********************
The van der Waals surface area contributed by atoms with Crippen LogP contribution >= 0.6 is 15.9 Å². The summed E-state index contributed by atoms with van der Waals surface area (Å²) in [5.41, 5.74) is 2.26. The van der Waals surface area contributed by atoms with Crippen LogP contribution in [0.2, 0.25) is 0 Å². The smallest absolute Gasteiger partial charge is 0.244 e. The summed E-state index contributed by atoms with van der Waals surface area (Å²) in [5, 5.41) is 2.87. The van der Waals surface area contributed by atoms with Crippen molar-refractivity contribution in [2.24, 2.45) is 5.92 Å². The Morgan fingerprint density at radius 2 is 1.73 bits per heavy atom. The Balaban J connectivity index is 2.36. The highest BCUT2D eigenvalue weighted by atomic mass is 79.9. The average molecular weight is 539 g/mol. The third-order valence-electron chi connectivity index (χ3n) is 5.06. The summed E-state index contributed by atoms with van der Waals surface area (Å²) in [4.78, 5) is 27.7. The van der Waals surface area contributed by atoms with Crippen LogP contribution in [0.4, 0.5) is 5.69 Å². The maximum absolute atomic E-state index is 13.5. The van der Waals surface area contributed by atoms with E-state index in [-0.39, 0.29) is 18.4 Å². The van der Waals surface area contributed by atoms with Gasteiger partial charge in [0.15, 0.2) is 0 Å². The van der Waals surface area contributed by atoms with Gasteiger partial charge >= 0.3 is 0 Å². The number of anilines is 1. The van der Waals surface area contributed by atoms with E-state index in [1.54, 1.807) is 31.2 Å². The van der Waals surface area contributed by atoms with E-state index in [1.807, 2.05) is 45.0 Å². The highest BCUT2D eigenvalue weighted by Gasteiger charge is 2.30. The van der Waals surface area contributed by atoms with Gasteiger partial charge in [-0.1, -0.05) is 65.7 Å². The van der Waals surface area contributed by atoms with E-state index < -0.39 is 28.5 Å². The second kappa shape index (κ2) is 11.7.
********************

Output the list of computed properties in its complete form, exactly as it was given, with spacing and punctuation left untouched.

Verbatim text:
The van der Waals surface area contributed by atoms with Crippen LogP contribution >= 0.6 is 15.9 Å². The summed E-state index contributed by atoms with van der Waals surface area (Å²) in [5.41, 5.74) is 2.26. The van der Waals surface area contributed by atoms with Crippen LogP contribution in [0.2, 0.25) is 0 Å². The smallest absolute Gasteiger partial charge is 0.244 e. The summed E-state index contributed by atoms with van der Waals surface area (Å²) in [5, 5.41) is 2.87. The van der Waals surface area contributed by atoms with Crippen molar-refractivity contribution in [2.24, 2.45) is 5.92 Å². The Morgan fingerprint density at radius 2 is 1.73 bits per heavy atom. The Balaban J connectivity index is 2.36. The highest BCUT2D eigenvalue weighted by atomic mass is 79.9. The average molecular weight is 539 g/mol. The third-order valence-electron chi connectivity index (χ3n) is 5.06. The summed E-state index contributed by atoms with van der Waals surface area (Å²) in [4.78, 5) is 27.7. The van der Waals surface area contributed by atoms with Crippen LogP contribution in [0.4, 0.5) is 5.69 Å². The maximum absolute atomic E-state index is 13.5. The van der Waals surface area contributed by atoms with E-state index in [-0.39, 0.29) is 18.4 Å². The van der Waals surface area contributed by atoms with Gasteiger partial charge in [0.15, 0.2) is 0 Å². The van der Waals surface area contributed by atoms with Gasteiger partial charge >= 0.3 is 0 Å². The number of anilines is 1. The van der Waals surface area contributed by atoms with E-state index in [1.54, 1.807) is 31.2 Å². The van der Waals surface area contributed by atoms with E-state index in [1.807, 2.05) is 45.0 Å². The highest BCUT2D eigenvalue weighted by Gasteiger charge is 2.30. The van der Waals surface area contributed by atoms with Gasteiger partial charge in [-0.1, -0.05) is 65.7 Å². The van der Waals surface area contributed by atoms with E-state index < -0.39 is 28.5 Å². The second kappa shape index (κ2) is 11.7.